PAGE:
“That’s the best part about making energy efficiency improvements,” said Fisher. “They pay for themselves as consumers enjoy lower energy bills and a cleaner environment year after year.”
Reduced energy consumption in North Carolina would also prevent the emission of almost 39 million tons of global warming pollution every year by 2030, which is equivalent to taking 7 million cars off the road.
“We have barely scratched the surface of what’s possible with energy efficiency in buildings,” said Keith Pehl, President of Optima Engineering. “Shortsighted builders are being penny-wise and pound-foolish by resisting upfront investments in the energy efficiency of our homes and businesses. They should not be allowed to pass the cost of their shortsightedness onto future generations in the form of higher bills and excess pollution.”
Programs to promote more efficient buildings are popping up all over the country. More than a dozen states have updated their building codes since the start of 2009, and more than 20 others are currently in the process of doing so. The American Recovery and Reinvestment Act provided $16 billion for efficiency-boosting retrofit and weatherization programs, and Congress is now considering major initiatives like HOME STAR and Building STAR that would provide financial incentives for efficiency improvements in residential and commercial buildings.
Environment North Carolina is calling for policies that will help us reach our efficiency goals, including:
- Steady improvements to building codes over time so that all new buildings are increasingly efficient, culminating in a zero net energy standard by 2030. This means that in 20 years, every new building that is constructed will be so efficient that it can produce all the power it needs right onsite from renewable sources like solar panels or wind turbines.
- Investing in energy retrofits and weatherization to improve the efficiency of existing buildings 30 percent by 2030.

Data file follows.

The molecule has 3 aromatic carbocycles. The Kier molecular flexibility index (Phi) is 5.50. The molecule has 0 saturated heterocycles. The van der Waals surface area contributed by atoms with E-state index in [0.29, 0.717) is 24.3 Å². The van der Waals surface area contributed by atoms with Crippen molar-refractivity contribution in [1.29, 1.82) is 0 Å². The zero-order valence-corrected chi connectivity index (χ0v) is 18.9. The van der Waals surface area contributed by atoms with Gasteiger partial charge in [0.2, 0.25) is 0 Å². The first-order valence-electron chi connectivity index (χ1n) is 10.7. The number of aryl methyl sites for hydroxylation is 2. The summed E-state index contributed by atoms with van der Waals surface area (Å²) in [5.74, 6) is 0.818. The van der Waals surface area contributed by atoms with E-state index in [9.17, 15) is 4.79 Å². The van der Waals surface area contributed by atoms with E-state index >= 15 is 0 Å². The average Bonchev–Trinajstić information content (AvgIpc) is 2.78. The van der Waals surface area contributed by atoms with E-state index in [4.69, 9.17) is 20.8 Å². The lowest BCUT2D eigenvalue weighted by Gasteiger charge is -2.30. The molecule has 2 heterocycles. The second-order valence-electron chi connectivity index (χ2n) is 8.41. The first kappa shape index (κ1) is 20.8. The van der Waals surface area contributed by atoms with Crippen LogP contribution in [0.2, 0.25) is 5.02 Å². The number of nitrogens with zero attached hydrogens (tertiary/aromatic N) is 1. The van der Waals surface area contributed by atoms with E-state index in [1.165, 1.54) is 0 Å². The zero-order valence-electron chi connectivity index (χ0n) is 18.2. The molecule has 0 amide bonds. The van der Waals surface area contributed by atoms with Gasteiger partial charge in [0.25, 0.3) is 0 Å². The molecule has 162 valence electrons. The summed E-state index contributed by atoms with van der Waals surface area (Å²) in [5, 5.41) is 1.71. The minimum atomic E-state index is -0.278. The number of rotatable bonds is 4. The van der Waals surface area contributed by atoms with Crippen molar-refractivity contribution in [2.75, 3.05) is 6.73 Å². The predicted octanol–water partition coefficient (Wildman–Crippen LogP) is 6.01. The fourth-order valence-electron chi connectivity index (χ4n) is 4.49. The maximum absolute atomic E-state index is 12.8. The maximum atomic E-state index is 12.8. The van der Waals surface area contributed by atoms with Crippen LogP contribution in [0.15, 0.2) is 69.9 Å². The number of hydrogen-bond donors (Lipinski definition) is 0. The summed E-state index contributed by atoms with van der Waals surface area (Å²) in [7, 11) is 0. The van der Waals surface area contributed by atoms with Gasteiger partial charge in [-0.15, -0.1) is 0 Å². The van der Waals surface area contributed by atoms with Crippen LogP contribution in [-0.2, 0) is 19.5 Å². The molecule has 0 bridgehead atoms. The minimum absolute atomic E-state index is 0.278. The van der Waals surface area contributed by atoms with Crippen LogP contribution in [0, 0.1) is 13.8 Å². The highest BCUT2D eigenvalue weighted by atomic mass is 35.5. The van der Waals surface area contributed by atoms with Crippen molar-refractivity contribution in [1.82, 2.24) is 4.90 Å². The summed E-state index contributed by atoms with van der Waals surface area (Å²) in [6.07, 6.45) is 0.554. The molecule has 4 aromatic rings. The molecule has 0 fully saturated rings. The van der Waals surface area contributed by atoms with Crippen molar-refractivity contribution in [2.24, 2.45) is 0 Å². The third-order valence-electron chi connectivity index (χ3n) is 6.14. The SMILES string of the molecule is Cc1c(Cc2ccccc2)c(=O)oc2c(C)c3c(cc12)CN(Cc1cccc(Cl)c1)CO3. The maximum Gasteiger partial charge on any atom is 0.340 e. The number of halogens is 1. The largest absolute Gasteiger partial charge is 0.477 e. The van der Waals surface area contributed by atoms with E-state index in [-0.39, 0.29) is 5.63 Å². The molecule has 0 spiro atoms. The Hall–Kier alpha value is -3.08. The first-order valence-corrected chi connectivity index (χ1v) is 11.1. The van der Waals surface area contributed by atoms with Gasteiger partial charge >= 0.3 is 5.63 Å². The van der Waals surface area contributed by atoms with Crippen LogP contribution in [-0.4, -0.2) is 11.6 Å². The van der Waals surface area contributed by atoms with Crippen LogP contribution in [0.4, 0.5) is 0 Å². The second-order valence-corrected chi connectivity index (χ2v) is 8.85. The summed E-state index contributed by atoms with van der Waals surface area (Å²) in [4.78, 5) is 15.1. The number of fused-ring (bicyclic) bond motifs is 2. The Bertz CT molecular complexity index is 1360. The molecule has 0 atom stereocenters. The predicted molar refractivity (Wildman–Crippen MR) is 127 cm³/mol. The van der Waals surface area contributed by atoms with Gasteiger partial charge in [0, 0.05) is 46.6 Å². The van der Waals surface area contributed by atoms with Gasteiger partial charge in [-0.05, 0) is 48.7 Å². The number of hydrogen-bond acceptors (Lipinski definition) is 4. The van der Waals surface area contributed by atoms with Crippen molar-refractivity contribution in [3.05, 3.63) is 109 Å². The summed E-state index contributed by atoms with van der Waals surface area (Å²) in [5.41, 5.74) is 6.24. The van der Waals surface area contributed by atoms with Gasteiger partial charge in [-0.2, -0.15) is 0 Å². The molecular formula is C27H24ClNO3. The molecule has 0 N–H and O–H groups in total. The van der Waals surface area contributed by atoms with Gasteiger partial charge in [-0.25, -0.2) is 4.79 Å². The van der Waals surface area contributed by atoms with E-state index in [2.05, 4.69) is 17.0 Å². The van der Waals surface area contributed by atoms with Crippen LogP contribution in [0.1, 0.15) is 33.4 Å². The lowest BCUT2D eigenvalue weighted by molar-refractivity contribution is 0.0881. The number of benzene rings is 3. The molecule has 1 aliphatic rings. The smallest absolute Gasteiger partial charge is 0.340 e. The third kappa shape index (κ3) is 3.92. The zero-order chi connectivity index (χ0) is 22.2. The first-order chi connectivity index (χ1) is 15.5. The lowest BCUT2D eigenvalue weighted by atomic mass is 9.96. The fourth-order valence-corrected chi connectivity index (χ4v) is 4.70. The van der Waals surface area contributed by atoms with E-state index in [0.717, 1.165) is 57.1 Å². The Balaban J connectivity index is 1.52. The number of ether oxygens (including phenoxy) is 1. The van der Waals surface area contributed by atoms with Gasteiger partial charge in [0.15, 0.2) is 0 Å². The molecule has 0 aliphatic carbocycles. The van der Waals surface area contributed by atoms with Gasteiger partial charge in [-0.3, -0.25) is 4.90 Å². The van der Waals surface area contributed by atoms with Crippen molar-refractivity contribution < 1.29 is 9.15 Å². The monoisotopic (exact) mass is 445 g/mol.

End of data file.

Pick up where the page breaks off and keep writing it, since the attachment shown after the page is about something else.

- Supporting innovative financing mechanisms that will unleash public and private investment in building efficiency.
“There are already thousands of super-efficient buildings all around the country, just like Optima Engineering” concluded Fisher. “Most buildings last for decades, so investing in energy efficiency locks in savings for years to come and builds a strong foundation for the future of our environment and our economy.”
Environment North Carolina is a statewide, citizen-funded environmental advocacy organization working for clean air, clean water, and open spaces.
Optima Engineering would like to welcome to the Energy Division Timothy McElroy, LEED AP, QCxP - Energy Analyst / Commissioning Agent.
Timothy expertise includes Energy Audits, energy analysis, energy modeling, and commissioning of new buildings as well as retro-commissioning existing facilities.
Matt Hicks, an electrical designer at Optima Engineering, is our resident Revit Expert. He participated in a Revit Panel in Columbia, SC on Tuesday, Feb. 16th in an effort to help architects and engineers better understand Revit in the engineering fields.
Optima Engineering would like to congratulate all of the team members involved with the Tanger Outlets at the Arches located in Deer Park, NY. This project has been certified as a “LEED SILVER” core and shell project by the USGBC. The outlet has16 buildings with a total of over 800,000 square feet of retail space. Optima Engineering provided all of the LEED engineering design for all 16 buildings (including energy modeling). Some special design considerations include High Voltage Primary Metering and Distribution of all power for the site. Also, we included special 50% light reduction fixtures for the entire mall site lighting package.
|Photos provided by Adams and Associates|
We would like to welcome Natasha A. Herting. Natasha has joined Optima Engineering’s Renewable Energy Division as a Project Manager.
Natasha will be responsible for all aspects of establishing and conducting energy audits, energy efficiency studies, and resource conservations studies. She will also develop technical strategies for quantifying energy savings and other resource reductions for facilities. Natasha graduated from NC State with a BS in Industrial and Systems Engineering.
CRE The Counselors Of Real Estate presented Keith G. Pehl with the “Creative Thinkers Award” for Optima’s Platinum LEED Office. The award was given to individuals who have demonstrated insightful real estate and economic development decision making that was significant in a real estate related project.